Don Galloway

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Don Galloway
Don Galloway Feb 1974 photo01.jpg
Auto show appearance, Manhattan, February 1974 (age 36)
Born Donald Poe Galloway
(1937-07-27)July 27, 1937
Brooksville, Kentucky
Died January 8, 2009(2009-01-08) (aged 71)
Reno, Nevada
Occupation Actor
Spouse(s) (1) Linda Dale Robinson (divorced)
Linda Marie Galloway (May 25, 1989–January 8, 2009; his death)

Donald "Don" Galloway (July 27, 1937 – January 8, 2009) was an American actor of stage, film and television, a political libertarian and journalist, perhaps best known for his role as Raymond Burr's protégé, Detective Sergeant Ed Brown, on the long-running crime drama Ironside (1967–1975). He reprised the role for a made-for-TV "reunion" film in 1993.

Early life and career[edit]

Galloway was born in Brooksville, Kentucky, the son of Malee (Poe) and Paul Smith Galloway, a contractor.[1] Galloway began his television career in the 1950s in the New York-based soap opera The Secret Storm as the first actor to play Kip Rysdale. His first nighttime video stint was on Tom, Dick and Mary, one-third of the 90-minute weekly sitcom 90 Bristol Court, in 1964.

He signed up with Universal Studios in 1963 and guest-starred on shows like Wagon Train, Run for Your Life, among many others. Those led him to a co-starring role opposite Raymond Burr on Ironside, as Det. Sgt. Ed Brown. During the sixth season of Ironside, he and Burr co-starred in the TV Movie Portrait: A Man Whose Name Was John. Galloway stayed through the entire run of Ironside until its cancellation in 1975. He was reunited with Burr on two of his mentor's 25 Perry Mason television movies before reprising his role on Return to Ironside in 1993.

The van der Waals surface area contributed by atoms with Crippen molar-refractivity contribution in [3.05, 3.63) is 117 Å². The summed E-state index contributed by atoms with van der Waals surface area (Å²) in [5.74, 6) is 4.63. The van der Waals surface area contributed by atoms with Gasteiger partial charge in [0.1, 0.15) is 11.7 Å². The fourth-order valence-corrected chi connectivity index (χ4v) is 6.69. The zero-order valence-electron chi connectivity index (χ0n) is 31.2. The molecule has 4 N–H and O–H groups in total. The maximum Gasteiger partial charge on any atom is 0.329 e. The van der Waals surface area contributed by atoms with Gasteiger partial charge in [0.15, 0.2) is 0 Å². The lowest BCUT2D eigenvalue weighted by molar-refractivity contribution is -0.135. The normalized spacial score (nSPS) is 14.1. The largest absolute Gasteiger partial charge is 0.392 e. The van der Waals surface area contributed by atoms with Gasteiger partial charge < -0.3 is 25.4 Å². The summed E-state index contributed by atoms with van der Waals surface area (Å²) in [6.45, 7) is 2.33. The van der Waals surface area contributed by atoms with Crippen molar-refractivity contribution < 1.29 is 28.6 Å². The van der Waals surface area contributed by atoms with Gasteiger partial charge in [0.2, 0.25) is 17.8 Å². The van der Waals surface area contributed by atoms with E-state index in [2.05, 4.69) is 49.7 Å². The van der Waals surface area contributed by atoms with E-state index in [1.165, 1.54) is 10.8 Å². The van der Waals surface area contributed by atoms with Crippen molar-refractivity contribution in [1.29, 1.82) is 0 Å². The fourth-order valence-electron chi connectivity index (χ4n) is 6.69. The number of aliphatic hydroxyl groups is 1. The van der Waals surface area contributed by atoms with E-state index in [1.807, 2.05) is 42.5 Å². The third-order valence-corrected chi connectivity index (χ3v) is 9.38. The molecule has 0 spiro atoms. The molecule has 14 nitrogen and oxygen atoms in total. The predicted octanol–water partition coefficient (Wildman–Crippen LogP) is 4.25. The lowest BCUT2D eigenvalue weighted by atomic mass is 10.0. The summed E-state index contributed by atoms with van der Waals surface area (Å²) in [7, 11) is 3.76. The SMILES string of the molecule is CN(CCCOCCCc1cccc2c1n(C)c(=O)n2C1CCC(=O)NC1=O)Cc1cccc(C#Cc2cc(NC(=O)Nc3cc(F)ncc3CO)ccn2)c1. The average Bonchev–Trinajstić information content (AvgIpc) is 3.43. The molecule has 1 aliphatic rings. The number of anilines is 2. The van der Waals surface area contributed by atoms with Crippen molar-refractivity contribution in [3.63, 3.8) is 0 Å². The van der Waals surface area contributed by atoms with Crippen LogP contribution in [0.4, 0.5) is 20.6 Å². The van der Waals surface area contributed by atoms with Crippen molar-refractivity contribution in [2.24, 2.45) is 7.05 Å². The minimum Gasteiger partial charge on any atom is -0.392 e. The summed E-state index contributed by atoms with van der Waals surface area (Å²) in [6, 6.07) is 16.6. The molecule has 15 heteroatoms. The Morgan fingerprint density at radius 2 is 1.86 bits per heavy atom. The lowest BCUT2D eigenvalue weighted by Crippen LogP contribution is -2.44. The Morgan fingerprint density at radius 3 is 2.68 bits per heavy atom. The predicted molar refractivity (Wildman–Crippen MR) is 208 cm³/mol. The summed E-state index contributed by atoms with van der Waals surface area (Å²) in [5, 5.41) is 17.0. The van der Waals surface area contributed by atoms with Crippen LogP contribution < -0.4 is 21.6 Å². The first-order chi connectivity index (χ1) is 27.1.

In 1979, Galloway hosted a syndicated game show called The Guinness Game, which was produced by Bob Eubanks. Galloway made a few appearances on the popular game show Match Game as well.

In 1983, he appeared in the movie The Big Chill as the husband of the character played by Jobeth Williams.

In 1985, Galloway joined the cast of the ABC soap opera General Hospital, playing Buzz Stryker until 1987.

Personal life[edit]

For a time after his acting career, Galloway resided in Hooksett, New Hampshire and wrote a column for the Manchester Union Leader newspaper, espounding his Libertarian political views.[2]

Galloway died at age 71 at the Renown Regional Medical Center in Reno, Nevada, after suffering a stroke two weeks earlier.[3]


  1. ^
  2. ^ Don Galloway - Libertarian at the Wayback Machine (archived January 23, 2009)
  3. ^ Nelson, Valerie (2009-01-11). "Actor Don Galloway dies at 71". Los Angeles Times. Retrieved 2009-05-01. 

External links[edit]